You may have heard that "going organic" is a healthy choice for farmers, the environment, and your own health. But do you really understand why it's such a positive choice? This article series explores the benefits of choosing organic.
A recent article in Organic NZ magazine highlights another reason to question procedures that are part of conventional food production. Alison White, convenor of the Safe Food Campaign in New Zealand, outlines the potential dangers of food irradiation, a process that herbs, spices, herbal teas, tomatoes, capsicums and a range of tropical fruit that comes into her country are allowed to go through.
She explains that food, which is irradiated gets exposed to gamma rays, or a high energy electron beam, or x-rays. There are a few reasons for this:
To disrupt the development of any insects that may be concealed within fresh produce.
As an effective and cost-efficient alternative to commonly used toxic insecticides.
To extend shelf life by delaying ripening and to help lower the incidence of foodborne illnesses.
The above reasons all sound like great ones, but are the potential harmful consequences again being downplayed? The scientific community is still asking questions around nutrient loss, free radical production and changes to antioxidant properties. The Food Irradiation Watch website addresses the reasons that consumers should be concerned—ranging from links to cancer and immune system disorders to reproductive problems and nutritional deficiencies, and it also covers safe alternatives to irradiation.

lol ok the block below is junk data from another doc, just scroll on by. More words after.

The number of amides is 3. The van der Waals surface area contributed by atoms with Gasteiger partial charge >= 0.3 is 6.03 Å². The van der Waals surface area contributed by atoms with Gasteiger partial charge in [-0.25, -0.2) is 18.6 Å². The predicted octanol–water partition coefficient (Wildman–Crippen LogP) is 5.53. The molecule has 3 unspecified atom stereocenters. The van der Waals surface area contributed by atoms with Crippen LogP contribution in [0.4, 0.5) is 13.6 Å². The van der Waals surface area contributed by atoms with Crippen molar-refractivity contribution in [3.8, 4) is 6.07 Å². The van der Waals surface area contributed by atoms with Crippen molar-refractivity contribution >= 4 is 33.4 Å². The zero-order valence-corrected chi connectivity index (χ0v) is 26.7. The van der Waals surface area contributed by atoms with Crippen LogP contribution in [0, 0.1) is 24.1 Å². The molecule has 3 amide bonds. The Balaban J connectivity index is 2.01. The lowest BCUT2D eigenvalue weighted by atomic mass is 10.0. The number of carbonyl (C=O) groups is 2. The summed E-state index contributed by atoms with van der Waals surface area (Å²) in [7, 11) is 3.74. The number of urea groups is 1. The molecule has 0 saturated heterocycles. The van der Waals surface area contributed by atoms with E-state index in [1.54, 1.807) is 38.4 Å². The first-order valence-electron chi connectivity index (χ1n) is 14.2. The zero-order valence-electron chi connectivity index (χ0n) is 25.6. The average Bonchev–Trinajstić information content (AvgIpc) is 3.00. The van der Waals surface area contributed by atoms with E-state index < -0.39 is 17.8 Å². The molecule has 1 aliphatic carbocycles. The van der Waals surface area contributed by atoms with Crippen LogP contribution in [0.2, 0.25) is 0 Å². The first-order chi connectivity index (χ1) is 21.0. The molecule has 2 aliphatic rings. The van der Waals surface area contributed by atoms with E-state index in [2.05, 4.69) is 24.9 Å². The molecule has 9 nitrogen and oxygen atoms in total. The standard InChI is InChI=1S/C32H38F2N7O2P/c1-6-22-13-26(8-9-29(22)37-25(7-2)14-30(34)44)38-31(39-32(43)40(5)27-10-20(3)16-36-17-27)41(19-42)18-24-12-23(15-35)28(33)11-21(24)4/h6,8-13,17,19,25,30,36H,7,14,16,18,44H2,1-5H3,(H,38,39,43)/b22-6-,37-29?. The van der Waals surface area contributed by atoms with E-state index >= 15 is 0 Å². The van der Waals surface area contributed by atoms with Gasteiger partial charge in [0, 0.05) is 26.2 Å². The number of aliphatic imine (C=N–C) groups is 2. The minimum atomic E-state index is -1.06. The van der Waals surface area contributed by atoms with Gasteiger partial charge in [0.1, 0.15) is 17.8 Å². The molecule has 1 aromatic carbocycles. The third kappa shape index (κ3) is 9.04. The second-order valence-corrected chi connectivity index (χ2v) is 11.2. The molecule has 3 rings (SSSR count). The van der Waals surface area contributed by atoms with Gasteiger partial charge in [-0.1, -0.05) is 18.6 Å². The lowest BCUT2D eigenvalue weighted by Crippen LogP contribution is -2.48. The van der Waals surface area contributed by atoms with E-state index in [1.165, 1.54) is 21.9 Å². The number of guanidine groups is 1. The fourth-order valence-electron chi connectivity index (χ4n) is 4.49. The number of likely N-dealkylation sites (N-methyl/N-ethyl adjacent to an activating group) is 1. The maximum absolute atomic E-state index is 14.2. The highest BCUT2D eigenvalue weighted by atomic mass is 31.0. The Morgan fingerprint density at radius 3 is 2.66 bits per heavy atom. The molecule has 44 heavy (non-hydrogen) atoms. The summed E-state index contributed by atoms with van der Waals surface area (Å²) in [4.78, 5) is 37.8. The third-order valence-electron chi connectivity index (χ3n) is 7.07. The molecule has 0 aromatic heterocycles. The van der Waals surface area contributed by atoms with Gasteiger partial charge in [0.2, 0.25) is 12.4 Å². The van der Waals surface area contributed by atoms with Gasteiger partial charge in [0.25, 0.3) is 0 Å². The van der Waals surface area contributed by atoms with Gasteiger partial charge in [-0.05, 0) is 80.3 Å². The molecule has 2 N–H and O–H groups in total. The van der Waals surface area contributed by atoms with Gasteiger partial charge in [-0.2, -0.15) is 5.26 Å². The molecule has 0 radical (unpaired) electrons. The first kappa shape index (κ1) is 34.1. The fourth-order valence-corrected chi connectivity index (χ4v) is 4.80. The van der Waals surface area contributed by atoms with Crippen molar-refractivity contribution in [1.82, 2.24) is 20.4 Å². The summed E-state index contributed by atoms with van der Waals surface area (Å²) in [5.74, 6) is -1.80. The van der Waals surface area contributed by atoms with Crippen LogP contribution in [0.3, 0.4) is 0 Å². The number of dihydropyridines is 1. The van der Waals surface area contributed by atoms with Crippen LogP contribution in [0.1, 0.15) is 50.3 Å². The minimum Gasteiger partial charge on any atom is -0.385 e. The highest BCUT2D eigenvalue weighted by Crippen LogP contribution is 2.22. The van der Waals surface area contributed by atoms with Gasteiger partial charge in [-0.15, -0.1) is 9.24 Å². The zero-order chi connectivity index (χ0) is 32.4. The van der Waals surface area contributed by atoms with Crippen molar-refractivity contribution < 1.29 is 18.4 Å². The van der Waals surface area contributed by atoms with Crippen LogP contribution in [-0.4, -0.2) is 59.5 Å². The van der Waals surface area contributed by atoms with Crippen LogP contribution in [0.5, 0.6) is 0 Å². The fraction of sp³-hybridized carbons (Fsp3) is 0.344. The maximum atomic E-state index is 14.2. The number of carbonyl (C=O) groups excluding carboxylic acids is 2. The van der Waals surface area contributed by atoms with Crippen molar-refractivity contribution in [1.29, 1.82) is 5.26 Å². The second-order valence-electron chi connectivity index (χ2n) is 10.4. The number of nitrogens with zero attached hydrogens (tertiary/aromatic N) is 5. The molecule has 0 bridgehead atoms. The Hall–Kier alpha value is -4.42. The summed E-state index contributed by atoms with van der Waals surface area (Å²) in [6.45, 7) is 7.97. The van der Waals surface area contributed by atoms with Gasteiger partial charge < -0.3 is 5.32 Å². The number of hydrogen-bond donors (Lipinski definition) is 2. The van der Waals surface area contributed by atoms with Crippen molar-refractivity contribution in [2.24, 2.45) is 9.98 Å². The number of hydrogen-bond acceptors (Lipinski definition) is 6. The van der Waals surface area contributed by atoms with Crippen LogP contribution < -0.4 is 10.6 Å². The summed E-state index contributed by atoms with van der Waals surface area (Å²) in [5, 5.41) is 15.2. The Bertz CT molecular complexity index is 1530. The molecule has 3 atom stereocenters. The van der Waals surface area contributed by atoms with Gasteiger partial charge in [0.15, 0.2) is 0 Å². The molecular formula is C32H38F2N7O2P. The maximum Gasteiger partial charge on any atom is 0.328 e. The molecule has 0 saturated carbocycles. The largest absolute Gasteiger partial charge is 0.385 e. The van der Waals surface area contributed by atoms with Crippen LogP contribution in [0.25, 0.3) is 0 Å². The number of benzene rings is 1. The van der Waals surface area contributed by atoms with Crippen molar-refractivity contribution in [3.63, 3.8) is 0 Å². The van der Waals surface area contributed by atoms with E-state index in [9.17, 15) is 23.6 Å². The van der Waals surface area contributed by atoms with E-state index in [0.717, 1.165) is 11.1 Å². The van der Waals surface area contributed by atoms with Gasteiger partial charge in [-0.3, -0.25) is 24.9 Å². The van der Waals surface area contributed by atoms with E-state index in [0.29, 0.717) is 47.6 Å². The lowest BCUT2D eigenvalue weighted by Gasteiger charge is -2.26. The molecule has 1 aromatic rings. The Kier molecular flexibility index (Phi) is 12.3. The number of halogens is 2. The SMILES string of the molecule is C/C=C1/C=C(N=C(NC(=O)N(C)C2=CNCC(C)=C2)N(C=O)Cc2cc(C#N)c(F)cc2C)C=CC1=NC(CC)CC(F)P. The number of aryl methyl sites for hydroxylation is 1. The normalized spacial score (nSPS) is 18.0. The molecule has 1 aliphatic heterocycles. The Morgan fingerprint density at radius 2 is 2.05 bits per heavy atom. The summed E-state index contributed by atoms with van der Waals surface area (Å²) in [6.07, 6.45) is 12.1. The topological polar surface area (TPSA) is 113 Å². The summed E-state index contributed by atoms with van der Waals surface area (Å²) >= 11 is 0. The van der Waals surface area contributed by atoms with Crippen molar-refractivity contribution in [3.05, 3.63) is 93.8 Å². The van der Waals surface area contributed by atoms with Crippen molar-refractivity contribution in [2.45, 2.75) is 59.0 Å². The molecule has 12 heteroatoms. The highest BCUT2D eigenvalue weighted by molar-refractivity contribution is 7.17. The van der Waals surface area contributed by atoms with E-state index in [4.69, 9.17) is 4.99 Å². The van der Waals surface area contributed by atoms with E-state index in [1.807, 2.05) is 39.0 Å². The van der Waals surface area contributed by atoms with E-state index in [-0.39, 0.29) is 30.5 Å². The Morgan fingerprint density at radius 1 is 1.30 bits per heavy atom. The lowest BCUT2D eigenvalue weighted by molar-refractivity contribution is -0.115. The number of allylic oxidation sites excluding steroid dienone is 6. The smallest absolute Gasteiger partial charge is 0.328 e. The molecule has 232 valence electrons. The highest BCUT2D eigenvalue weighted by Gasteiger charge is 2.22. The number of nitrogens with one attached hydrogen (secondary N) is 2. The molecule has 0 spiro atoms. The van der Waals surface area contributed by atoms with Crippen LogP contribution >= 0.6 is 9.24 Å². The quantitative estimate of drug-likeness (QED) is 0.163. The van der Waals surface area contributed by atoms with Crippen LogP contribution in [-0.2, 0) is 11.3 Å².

Will this be yet another case of "innocent until proven guilty," which happens all too often in the world of conventional farming? DDT, a commonly used pesticide of the past with strong links to the polio virus was removed AFTER the risks were realized, and in today's world we are questioning the use of glyphosate, the active ingredient in the widely used herbicide, Roundup.
Whether it is proven to be safe or not, consumers should have a right to know whether their food has been irradiated so those who wish to tread with caution, can. There are a few things you can do to avoid irradiated food:
Purchase certified organic food. Organic standards do not allow food irradiation.
Ask your favorite brands whether they have an irradiation free policy. Even if the spices and teas you are using were made in your own country, they could be using imported ingredients that have been irradiated.
New Zealand does not have any irradiation plants so if you live in New Zealand you can buy locally grown fruit and vegetables and know they haven't been irradiated. If you live outside New Zealand, find out if your country has any irradiation plants, and if so, stick with points one and two!